The theme of my life lately has been the act of noticing. It sounds benign enough, but oh boy! does it have huge implications in our lives. It began with a movie I watched called, Twelve and Landing. In this amazing movie all the characters made life changing decisions based on whether or not they were noticed as human beings. Why does it have such an effect on people's lives?
Noticing, in my experience has an anti-wilting affect on the human soul. Having worked with kids for many years, I have always experienced the joy kids feel when you see that something unique in them, and let them know it, make them aware that you know about this 'diamond nugget' you see in them. It's no wonder then, that we as adults too need this soul feeding experience. It's human nature to have this need to not only be loved and valued, but also to be noticed and acknowledged for the our more unique and more subtle qualities.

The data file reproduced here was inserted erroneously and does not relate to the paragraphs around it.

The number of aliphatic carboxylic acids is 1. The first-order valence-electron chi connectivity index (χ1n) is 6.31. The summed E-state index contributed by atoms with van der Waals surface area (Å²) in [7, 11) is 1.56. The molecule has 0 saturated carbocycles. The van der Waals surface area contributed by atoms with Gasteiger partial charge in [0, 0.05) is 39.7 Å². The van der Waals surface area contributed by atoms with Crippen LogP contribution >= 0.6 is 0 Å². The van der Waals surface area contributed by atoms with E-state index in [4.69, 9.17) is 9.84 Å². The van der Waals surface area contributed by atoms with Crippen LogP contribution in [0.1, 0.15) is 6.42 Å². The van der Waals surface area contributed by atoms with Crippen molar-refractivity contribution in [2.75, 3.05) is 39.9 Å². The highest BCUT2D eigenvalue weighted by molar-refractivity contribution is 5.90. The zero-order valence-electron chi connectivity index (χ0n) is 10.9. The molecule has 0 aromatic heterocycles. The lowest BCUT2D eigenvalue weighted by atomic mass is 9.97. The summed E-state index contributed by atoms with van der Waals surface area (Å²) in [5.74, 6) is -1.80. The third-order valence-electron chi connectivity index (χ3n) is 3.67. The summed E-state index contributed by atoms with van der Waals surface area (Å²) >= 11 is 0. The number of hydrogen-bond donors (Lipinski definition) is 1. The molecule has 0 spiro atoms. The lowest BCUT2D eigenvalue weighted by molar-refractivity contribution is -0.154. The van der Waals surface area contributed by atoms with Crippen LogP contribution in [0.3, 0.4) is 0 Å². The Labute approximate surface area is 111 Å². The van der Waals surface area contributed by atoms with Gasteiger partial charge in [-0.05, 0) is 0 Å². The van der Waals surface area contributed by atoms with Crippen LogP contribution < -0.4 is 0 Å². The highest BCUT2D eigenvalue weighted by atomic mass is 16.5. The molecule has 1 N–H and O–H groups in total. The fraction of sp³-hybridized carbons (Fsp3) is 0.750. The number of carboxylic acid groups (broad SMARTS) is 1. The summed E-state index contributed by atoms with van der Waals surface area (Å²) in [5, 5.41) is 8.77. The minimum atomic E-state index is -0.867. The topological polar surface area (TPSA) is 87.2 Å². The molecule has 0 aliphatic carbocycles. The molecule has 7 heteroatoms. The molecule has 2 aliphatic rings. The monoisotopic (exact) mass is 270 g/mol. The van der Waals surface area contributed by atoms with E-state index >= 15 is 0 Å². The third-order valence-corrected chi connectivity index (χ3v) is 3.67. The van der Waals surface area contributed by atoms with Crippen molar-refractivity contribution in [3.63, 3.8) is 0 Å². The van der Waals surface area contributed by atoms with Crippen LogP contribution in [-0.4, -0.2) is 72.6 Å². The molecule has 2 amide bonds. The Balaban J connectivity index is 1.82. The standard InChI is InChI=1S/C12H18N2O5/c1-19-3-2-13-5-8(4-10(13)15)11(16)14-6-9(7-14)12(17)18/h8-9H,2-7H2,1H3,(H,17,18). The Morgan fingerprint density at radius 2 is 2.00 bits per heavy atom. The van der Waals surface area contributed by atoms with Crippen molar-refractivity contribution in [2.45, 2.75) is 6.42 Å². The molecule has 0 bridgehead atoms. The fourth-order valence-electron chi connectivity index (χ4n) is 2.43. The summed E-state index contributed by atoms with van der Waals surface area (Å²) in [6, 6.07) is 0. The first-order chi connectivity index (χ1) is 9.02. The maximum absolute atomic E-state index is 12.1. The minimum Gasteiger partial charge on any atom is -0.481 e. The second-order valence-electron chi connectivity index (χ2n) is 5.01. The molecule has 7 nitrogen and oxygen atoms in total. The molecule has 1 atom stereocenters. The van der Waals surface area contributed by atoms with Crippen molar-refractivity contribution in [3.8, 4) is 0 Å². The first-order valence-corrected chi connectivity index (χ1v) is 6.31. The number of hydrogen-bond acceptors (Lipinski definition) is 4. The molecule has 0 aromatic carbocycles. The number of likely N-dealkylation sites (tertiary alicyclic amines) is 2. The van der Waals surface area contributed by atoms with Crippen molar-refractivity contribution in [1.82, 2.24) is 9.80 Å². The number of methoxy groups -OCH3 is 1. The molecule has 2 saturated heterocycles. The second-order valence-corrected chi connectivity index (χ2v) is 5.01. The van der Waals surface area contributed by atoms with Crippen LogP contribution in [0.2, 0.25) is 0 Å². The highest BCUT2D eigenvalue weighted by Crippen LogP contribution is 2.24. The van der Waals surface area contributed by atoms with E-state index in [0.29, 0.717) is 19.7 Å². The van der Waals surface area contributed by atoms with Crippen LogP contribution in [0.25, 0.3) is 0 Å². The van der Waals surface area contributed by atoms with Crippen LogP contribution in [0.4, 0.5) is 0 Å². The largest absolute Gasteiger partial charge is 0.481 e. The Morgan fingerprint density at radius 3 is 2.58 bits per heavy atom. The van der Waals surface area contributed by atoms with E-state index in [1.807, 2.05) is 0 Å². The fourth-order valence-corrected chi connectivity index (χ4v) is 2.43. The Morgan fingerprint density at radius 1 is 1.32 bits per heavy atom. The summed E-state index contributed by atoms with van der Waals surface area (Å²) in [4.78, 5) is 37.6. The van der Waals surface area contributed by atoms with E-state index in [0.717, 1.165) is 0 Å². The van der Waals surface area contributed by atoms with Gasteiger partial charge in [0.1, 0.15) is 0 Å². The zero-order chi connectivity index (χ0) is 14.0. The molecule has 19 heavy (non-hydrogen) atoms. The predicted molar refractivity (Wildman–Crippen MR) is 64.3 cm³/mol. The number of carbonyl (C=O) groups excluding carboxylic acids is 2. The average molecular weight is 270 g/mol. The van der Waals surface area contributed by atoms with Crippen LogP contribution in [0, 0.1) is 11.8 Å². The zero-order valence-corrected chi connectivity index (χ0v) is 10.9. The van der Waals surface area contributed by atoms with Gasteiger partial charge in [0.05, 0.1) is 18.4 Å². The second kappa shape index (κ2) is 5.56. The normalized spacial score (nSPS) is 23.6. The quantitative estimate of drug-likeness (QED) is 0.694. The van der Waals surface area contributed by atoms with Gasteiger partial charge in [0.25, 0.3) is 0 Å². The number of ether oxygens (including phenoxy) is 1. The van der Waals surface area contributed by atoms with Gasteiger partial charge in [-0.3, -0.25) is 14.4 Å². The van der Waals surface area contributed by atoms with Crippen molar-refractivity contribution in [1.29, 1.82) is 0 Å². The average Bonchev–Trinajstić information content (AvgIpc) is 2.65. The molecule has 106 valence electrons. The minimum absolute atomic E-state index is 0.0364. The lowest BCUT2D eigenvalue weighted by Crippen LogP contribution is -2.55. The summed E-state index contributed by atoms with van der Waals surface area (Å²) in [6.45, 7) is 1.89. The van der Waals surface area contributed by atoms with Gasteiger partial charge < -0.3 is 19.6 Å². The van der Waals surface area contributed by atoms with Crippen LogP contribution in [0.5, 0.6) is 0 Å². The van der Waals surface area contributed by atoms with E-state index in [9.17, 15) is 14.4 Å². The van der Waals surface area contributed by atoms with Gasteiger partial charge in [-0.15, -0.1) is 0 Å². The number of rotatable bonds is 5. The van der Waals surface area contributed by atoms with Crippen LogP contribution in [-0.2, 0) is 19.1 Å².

This new theme and focus on the value of attention and noticing has even made me reconsider the way I raise my own children. For example, for the past three years I have been involved in DC's education policy battle to bring back common sense into the District. Right now we have more and more testing each year, a churn of new inexperienced teachers being hired yearly despite hundreds of effective, experienced teachers being displaced by budget changes. In addition there is less and less emphasis in the arts and project-based learning due to this obsession with raising a tests score. This 'battle', as I call it, has taken me away from my own children due to countless meetings and added responsibilities. Yet, even if I were to be 'successful' in my advocacy work, I figured the ultimate return on my kids' education would have been minimal. I began this policy work as a way to better my children's education, yet, meanwhile they would have lost all this valuable and irreplaceable quality time with me. I have therefore chosen to refocus my energies on a much more sure-return on my efforts, quality time with my kids as a priority. In the act of noticing them, listening to them and valuing them beyond just because they are mine will make more of a difference in their lives than 1000 hours of education advocacy work in the District.